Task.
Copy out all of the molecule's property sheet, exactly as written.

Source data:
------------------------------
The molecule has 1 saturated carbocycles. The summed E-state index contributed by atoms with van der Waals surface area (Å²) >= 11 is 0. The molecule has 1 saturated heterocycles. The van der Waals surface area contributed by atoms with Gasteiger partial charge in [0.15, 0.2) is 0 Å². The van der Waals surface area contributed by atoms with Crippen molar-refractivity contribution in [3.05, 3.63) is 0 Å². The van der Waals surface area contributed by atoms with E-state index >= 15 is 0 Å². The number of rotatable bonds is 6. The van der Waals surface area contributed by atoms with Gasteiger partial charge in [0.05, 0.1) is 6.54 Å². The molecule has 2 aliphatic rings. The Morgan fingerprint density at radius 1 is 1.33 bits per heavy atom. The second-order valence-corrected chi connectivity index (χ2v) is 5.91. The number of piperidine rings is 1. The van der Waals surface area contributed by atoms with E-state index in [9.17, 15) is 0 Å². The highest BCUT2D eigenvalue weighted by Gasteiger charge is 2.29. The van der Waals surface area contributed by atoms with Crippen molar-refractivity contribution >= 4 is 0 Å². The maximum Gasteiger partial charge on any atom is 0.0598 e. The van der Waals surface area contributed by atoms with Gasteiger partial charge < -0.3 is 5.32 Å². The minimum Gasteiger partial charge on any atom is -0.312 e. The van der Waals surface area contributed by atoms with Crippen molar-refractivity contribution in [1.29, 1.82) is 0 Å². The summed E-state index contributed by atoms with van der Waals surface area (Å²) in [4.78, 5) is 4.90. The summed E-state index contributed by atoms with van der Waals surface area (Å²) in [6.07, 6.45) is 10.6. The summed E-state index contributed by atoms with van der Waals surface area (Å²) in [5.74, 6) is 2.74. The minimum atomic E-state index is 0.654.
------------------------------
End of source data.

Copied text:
The molecule has 1 saturated carbocycles. The summed E-state index contributed by atoms with van der Waals surface area (Å²) >= 11 is 0. The molecule has 1 saturated heterocycles. The van der Waals surface area contributed by atoms with Gasteiger partial charge in [0.15, 0.2) is 0 Å². The van der Waals surface area contributed by atoms with Crippen molar-refractivity contribution in [3.05, 3.63) is 0 Å². The van der Waals surface area contributed by atoms with E-state index >= 15 is 0 Å². The number of rotatable bonds is 6. The van der Waals surface area contributed by atoms with Gasteiger partial charge in [0.05, 0.1) is 6.54 Å². The molecule has 2 aliphatic rings. The Morgan fingerprint density at radius 1 is 1.33 bits per heavy atom. The second-order valence-corrected chi connectivity index (χ2v) is 5.91. The number of piperidine rings is 1. The van der Waals surface area contributed by atoms with E-state index in [9.17, 15) is 0 Å². The highest BCUT2D eigenvalue weighted by Gasteiger charge is 2.29. The van der Waals surface area contributed by atoms with Crippen molar-refractivity contribution >= 4 is 0 Å². The maximum Gasteiger partial charge on any atom is 0.0598 e. The van der Waals surface area contributed by atoms with Gasteiger partial charge < -0.3 is 5.32 Å². The minimum Gasteiger partial charge on any atom is -0.312 e. The van der Waals surface area contributed by atoms with Crippen molar-refractivity contribution in [1.29, 1.82) is 0 Å². The summed E-state index contributed by atoms with van der Waals surface area (Å²) in [4.78, 5) is 4.90. The summed E-state index contributed by atoms with van der Waals surface area (Å²) in [6.07, 6.45) is 10.6. The summed E-state index contributed by atoms with van der Waals surface area (Å²) in [5.74, 6) is 2.74. The minimum atomic E-state index is 0.654.